Although the Ethiopian Church uses a different language, Ge’ez, its connection with Egyptian Christianity has remained strong throughout the centuries. Following the seventh-century conquest of Egypt by the armies of the Muslim Caliphate, Ethiopia became the only Monophysite Christian land to remain free of foreign rule. Ethiopia has managed to maintain its political and religious independence to the current day in the face of attempts by Islamic and Catholic powers such as the Mamluks, the Portuguese and the Italians to subjugate it from the Middle Ages to the twentieth century. Moreover, as Egyptian Christians remained under the yoke of Islamic rule throughout the centuries, Ethiopian kings used their influence with Egyptian Sultans to help protect the Coptic community there.

Eventually, in 1959, the Coptic Pope Cyril VI of Alexandria granted Ethiopia its own patriarchate. Today the Ethiopian Orthodox Tewahedo Church may administratively independent from the Egyptian Coptic Church, but it shares the same faith and communion. While the Medhat G. Latif Coptic Christian Relief Fund wishes to help end sectarian violence between all religious groups, we feel a special spiritual bond between Egyptian and Ethiopian Christians. Here in the United States, Ethiopians make up a considerable proportion of Coptic congregations, and Copts and Ethiopians throughout the world support and pray for one another. That believers from both the Coptic and the Tewahedo communities (as well as those from other religious backgrounds) have met the same fate of martyrdom at the hands of sectarian terrorists serves to underline the bond between Egyptian and Ethiopian Christians.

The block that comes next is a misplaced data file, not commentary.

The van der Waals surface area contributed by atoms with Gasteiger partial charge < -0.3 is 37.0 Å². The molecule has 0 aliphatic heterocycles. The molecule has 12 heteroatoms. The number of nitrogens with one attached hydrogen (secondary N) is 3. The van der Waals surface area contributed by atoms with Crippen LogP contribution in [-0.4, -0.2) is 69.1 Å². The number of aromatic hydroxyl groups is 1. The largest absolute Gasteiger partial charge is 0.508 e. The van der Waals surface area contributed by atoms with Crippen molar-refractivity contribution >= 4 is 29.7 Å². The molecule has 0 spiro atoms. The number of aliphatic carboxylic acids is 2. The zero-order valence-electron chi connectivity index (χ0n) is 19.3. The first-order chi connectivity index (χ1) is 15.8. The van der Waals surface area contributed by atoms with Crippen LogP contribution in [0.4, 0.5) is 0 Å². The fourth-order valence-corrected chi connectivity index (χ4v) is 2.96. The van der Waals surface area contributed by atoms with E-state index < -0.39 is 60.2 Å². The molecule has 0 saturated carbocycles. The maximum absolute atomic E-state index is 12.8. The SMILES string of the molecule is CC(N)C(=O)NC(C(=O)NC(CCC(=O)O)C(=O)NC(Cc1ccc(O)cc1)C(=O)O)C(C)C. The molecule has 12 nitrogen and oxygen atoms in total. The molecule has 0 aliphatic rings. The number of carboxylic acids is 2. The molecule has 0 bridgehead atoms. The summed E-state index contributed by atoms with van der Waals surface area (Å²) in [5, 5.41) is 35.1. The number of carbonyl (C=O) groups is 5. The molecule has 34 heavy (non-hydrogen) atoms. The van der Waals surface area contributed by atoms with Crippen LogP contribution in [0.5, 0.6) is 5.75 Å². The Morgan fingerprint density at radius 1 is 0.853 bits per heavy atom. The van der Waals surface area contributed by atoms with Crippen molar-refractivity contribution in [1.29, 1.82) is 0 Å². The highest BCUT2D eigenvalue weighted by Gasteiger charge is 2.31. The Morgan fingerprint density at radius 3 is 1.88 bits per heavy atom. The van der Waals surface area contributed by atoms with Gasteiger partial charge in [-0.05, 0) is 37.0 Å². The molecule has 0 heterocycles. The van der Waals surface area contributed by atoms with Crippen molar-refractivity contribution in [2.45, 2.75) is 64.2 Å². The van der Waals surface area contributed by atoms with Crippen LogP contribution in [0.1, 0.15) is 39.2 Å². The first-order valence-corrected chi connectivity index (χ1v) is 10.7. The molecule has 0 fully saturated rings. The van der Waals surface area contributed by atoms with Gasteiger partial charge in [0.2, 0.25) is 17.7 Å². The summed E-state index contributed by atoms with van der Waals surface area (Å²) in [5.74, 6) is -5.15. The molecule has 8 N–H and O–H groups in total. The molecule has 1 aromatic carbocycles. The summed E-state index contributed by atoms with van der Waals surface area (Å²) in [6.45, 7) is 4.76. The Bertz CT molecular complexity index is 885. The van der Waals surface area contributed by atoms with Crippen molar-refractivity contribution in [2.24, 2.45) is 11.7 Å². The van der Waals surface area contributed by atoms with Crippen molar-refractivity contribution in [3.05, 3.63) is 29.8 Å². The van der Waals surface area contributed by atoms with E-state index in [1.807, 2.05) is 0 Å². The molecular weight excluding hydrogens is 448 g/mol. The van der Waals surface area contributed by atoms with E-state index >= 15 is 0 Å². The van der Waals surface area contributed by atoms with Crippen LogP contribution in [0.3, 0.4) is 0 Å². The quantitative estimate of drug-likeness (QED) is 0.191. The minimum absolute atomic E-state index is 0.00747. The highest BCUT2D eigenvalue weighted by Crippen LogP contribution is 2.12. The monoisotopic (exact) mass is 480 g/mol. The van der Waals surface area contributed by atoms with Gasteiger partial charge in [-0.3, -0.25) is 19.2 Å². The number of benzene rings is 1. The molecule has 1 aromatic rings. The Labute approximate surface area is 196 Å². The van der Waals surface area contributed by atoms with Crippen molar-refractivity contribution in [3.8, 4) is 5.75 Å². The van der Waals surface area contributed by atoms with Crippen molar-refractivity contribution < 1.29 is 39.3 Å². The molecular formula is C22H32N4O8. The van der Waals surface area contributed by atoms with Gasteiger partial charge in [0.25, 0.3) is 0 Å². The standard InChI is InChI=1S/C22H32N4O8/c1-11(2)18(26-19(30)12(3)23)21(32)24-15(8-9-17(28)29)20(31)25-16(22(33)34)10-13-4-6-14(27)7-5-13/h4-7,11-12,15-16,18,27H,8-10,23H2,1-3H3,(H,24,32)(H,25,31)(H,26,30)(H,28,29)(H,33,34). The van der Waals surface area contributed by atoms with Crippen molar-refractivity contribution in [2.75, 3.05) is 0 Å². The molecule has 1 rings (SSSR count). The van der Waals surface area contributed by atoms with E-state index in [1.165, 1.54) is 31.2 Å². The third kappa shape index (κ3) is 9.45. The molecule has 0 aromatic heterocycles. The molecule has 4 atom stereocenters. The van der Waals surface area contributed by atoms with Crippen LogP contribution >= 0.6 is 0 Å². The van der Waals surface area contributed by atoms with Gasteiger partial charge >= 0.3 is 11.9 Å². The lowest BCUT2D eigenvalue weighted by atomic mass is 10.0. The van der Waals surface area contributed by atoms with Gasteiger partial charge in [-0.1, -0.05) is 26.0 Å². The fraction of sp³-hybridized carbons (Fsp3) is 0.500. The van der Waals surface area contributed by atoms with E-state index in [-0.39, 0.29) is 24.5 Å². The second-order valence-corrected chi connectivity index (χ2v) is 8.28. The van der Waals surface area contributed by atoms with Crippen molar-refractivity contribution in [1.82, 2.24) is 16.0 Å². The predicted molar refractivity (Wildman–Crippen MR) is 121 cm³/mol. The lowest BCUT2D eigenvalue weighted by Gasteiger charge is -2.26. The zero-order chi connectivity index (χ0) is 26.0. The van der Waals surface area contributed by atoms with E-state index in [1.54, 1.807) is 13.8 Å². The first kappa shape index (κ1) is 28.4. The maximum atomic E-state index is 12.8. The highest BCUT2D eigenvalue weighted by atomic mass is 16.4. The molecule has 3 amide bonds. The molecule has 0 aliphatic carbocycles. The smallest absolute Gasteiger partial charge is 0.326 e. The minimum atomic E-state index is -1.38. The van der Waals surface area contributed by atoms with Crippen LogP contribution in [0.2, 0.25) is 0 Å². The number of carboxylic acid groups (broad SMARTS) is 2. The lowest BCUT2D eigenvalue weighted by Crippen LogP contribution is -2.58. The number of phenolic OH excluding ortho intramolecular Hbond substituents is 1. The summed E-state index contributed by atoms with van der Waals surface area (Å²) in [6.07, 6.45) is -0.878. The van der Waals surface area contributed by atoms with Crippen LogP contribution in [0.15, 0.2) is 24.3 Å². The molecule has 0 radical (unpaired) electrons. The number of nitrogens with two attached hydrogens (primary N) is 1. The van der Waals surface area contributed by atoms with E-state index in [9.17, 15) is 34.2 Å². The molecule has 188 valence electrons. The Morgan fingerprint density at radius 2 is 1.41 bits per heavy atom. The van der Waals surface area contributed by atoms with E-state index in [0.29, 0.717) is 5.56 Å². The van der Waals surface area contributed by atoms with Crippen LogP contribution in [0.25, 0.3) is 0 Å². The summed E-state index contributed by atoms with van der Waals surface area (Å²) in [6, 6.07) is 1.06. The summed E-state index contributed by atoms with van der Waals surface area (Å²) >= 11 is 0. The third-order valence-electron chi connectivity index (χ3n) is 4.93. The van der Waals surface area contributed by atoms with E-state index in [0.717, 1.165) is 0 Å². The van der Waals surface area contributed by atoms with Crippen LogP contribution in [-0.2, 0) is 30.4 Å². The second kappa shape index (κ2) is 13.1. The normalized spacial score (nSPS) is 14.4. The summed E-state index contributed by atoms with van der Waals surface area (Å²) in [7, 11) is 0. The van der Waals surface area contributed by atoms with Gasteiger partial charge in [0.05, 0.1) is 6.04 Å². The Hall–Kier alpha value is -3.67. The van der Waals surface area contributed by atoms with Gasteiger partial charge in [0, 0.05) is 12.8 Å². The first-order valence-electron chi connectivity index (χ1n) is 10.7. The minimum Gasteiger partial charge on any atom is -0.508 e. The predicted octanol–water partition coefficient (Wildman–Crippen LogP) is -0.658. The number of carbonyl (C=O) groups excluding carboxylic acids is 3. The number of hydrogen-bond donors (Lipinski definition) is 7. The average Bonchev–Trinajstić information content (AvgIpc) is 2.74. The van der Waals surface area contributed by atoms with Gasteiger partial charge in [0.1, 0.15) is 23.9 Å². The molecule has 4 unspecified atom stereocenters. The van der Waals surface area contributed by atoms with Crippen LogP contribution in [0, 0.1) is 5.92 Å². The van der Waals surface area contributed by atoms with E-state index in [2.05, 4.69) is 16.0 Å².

At the moment, there are few confirmed details about these latest victims, but it seems almost certain that they were abducted under the same conditions as the Egyptian Copts who were previously killed by ISIS in Libya. The twenty-eight Ethiopian victims were most likely migrant workers who had come to the country to earn money for their families back at home. Although Libya is in a state of turmoil, it offers significant opportunities for those who are willing to take the risks to work there, especially in the oil industry. As we have previously detailed, many Egyptian Christians are driven by economic necessity to take those risks and to seek employment in Libya. The same is true of Ethiopian and other Sub-Saharan workers who face the danger of persecution and victimisation by extremist groups as they go about their work in the country.